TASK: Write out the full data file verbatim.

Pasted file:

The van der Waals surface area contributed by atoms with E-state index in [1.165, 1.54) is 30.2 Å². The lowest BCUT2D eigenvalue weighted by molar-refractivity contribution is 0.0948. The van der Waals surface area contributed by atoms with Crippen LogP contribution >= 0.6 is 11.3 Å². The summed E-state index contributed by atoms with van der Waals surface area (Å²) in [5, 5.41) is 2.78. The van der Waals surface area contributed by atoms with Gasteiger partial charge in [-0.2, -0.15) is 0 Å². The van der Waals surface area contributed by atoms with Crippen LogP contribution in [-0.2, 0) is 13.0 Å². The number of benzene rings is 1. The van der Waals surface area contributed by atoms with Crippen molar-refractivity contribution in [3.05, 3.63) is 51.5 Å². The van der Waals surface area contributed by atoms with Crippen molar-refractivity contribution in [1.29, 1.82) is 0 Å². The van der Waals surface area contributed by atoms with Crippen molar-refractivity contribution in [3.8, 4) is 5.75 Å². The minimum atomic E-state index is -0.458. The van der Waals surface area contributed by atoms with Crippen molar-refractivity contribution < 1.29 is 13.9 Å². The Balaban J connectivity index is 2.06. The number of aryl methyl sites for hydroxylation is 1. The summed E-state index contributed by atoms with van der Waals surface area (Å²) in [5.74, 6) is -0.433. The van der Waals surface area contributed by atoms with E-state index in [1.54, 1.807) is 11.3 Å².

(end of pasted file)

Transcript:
The van der Waals surface area contributed by atoms with E-state index in [1.165, 1.54) is 30.2 Å². The lowest BCUT2D eigenvalue weighted by molar-refractivity contribution is 0.0948. The van der Waals surface area contributed by atoms with Crippen LogP contribution >= 0.6 is 11.3 Å². The summed E-state index contributed by atoms with van der Waals surface area (Å²) in [5, 5.41) is 2.78. The van der Waals surface area contributed by atoms with Gasteiger partial charge in [-0.2, -0.15) is 0 Å². The van der Waals surface area contributed by atoms with Crippen LogP contribution in [-0.2, 0) is 13.0 Å². The number of benzene rings is 1. The van der Waals surface area contributed by atoms with Crippen molar-refractivity contribution in [3.05, 3.63) is 51.5 Å². The van der Waals surface area contributed by atoms with Crippen molar-refractivity contribution in [1.29, 1.82) is 0 Å². The van der Waals surface area contributed by atoms with Crippen molar-refractivity contribution in [3.8, 4) is 5.75 Å². The minimum atomic E-state index is -0.458. The van der Waals surface area contributed by atoms with Crippen molar-refractivity contribution < 1.29 is 13.9 Å². The Balaban J connectivity index is 2.06. The number of aryl methyl sites for hydroxylation is 1. The summed E-state index contributed by atoms with van der Waals surface area (Å²) in [5.74, 6) is -0.433. The van der Waals surface area contributed by atoms with E-state index in [1.54, 1.807) is 11.3 Å².